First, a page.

The painter Alma Thomas was eighty years old when she finally hit it big, receiving a small solo show at the Whitney Museum of American Art in 1972—the first at that institution for a Black woman—and another exhibition later that same year at the Corcoran Gallery. Her name was made by this twilight efflorescence, but there was plenty of art packed into the eight decades that preceded it. The full story is told in a traveling retrospective now at the Chrysler Museum of Art in Norfolk, Virginia, which examines the long career arc of this noteworthy colorist through more than 150 objects.
Thomas was born in 1891 in Columbus, Georgia. Her mother, Amelia, was a seamstress who also painted on velvet, and it was young Thomas’s dream to be a costume designer. She enrolled at Howard University in Washington, DC, in the home-ec department, but her drawings caught the eye of artist and professor James Herring, who convinced her to enter the newly created art department. Herring also threw open the doors of his personal art library to Thomas. Her work from this period, such as an untitled still life from the early 1920s in the show, evokes Cézanne, but with a twist—the shockingly bright pastel colors that became her calling card. As she would tell the New York Times in 1972, “color for me is life.”
Settling in the capital’s Logan Circle neighborhood after graduation, Thomas found multiple avenues for engaging with the art and people of her community. She instructed generations of art students at Shaw Junior High School from 1925 to 1960, sometimes with the aid of marionettes that she fabricated herself, such as a clown of about 1935 with painted wooden shoes and face, clothed in bright orange and blue. In 1946 she became a member of the Little Paris Studio, a group of artists-teachers that met in the home of painter Loïs Mailou Jones, who’d spent time at the Académie Julian in Paris; from 1943 Thomas was vice-president as well as an exhibiting artist at Barnett Aden Gallery, one of the first art galleries in the United States owned by African Americans.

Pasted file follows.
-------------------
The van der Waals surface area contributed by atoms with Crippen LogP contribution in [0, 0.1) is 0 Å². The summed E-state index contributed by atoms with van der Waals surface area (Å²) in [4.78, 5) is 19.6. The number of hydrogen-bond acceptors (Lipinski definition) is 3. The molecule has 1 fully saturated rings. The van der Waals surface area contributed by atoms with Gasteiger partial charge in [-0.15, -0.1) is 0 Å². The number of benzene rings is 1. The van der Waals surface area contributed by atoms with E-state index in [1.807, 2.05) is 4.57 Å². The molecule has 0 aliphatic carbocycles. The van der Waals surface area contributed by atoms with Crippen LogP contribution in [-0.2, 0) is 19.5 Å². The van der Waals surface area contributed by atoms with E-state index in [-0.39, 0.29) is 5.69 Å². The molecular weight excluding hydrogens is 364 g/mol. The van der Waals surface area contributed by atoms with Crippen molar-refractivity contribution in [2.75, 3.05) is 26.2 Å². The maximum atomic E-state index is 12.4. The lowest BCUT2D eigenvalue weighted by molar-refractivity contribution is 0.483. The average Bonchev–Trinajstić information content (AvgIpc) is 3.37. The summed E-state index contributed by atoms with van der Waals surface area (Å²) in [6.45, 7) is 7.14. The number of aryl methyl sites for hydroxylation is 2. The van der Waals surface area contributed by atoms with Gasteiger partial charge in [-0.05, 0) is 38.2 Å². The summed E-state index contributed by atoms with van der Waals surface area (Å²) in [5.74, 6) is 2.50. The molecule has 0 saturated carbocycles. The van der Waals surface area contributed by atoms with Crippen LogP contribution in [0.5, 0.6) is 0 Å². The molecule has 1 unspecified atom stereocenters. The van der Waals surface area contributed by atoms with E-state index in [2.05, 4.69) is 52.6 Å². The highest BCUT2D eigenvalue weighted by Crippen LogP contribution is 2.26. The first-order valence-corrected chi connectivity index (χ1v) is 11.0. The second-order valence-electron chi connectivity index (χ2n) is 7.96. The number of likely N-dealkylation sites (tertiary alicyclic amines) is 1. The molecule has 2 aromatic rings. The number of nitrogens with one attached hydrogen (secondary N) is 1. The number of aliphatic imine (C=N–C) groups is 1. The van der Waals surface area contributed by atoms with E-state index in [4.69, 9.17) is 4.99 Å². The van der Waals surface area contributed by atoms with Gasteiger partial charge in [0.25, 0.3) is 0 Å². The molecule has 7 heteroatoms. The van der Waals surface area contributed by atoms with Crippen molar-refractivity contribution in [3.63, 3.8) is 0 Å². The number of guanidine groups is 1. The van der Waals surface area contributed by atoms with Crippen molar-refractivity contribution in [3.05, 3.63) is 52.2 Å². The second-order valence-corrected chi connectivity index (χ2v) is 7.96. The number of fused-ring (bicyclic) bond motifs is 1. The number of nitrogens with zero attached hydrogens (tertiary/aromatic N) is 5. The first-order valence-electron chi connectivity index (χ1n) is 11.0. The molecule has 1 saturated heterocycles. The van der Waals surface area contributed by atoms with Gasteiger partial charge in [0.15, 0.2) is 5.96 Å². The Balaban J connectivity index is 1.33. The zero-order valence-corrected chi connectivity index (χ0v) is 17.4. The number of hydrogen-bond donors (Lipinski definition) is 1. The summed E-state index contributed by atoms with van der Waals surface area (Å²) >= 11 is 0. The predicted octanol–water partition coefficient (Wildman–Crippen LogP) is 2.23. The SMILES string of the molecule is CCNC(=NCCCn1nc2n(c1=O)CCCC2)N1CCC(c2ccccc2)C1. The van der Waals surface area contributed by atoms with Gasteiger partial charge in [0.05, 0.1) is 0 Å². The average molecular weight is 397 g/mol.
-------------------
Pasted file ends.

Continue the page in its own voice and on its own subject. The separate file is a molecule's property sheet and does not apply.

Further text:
It was there that Thomas first noticed—and was noticed by—artists who would become known as the Washington Color School. In answer to New York’s abstract expressionist movement, in the 1950s members of this informal “school” began emphasizing optical effects over form and gesture, and became early adopters of acrylic paint. Notables such as Morris Louis and Kenneth Noland were frequent visitors to Barnett Aden—which was the DC destination for artists interested in modern art currents from around the world— where they encountered Thomas and even exhibited with her, beginning in the mid-1950s.
While taking graduate classes at American University between 1952 and 1957, Thomas herself converted to abstraction, and after her retirement from teaching in 1960 soon derived the mosaic-patterned style that marks her best-known work: the Earth series, inspired by the capital’s municipal plantings, and the Space or Snoopy series, whose shimmering, angular shapes evoke the NASA rocket launches of the time.
But lumping Thomas in with Noland, Louis, Gene Davis, and others of the Washington Color School, as has been done, might be doing her an injustice, at least according to Seth Feman, co-curator of the Chrysler’s exhibition along with Jonathan Frederick Walz of the Columbus Museum in Georgia. (The show will go on view at the Columbus Museum after stops at the Phillips Collection in Washington, DC and the Frist Art Museum in Nashville.) “Her handling of paint is worlds apart. Her paintings are hard-edged; [the work of the Washington Color School painters] is insistently flat while she built up paint layer after layer.” That last item doesn’t translate well via print—all the more reason to see the paintings in person.
Alma W. Thomas: Everything Is Beautiful • Chrysler Museum of Art, Norfolk, Virginia • to October 3 • chrysler.org